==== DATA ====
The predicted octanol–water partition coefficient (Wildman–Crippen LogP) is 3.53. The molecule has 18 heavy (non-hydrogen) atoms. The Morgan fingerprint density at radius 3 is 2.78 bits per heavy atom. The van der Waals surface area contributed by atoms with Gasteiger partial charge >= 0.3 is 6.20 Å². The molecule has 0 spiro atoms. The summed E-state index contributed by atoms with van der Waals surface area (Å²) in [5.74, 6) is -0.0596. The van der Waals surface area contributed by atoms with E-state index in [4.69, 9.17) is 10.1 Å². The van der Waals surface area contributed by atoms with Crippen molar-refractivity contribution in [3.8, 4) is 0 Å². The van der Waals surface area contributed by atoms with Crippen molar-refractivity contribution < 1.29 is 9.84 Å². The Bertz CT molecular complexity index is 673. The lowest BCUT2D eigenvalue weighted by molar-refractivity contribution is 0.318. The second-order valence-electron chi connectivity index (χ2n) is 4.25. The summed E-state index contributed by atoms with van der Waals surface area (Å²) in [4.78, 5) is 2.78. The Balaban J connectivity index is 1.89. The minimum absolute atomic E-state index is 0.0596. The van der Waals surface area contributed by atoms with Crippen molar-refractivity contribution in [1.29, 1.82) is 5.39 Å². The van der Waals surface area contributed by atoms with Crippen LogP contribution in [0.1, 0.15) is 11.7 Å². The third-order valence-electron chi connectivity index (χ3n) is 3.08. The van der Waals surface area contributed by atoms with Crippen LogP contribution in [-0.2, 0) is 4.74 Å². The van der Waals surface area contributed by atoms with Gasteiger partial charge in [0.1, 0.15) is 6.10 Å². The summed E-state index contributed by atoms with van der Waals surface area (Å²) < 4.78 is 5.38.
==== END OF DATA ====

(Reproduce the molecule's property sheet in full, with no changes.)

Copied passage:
The predicted octanol–water partition coefficient (Wildman–Crippen LogP) is 3.53. The molecule has 18 heavy (non-hydrogen) atoms. The Morgan fingerprint density at radius 3 is 2.78 bits per heavy atom. The van der Waals surface area contributed by atoms with Gasteiger partial charge >= 0.3 is 6.20 Å². The molecule has 0 spiro atoms. The summed E-state index contributed by atoms with van der Waals surface area (Å²) in [5.74, 6) is -0.0596. The van der Waals surface area contributed by atoms with E-state index in [4.69, 9.17) is 10.1 Å². The van der Waals surface area contributed by atoms with Crippen molar-refractivity contribution in [3.8, 4) is 0 Å². The van der Waals surface area contributed by atoms with Crippen molar-refractivity contribution < 1.29 is 9.84 Å². The Bertz CT molecular complexity index is 673. The lowest BCUT2D eigenvalue weighted by molar-refractivity contribution is 0.318. The second-order valence-electron chi connectivity index (χ2n) is 4.25. The summed E-state index contributed by atoms with van der Waals surface area (Å²) in [4.78, 5) is 2.78. The Balaban J connectivity index is 1.89. The minimum absolute atomic E-state index is 0.0596. The van der Waals surface area contributed by atoms with Crippen molar-refractivity contribution in [1.29, 1.82) is 5.39 Å². The van der Waals surface area contributed by atoms with Crippen LogP contribution in [0.1, 0.15) is 11.7 Å². The third-order valence-electron chi connectivity index (χ3n) is 3.08. The van der Waals surface area contributed by atoms with Crippen LogP contribution in [-0.2, 0) is 4.74 Å². The van der Waals surface area contributed by atoms with Gasteiger partial charge in [0.1, 0.15) is 6.10 Å². The summed E-state index contributed by atoms with van der Waals surface area (Å²) < 4.78 is 5.38.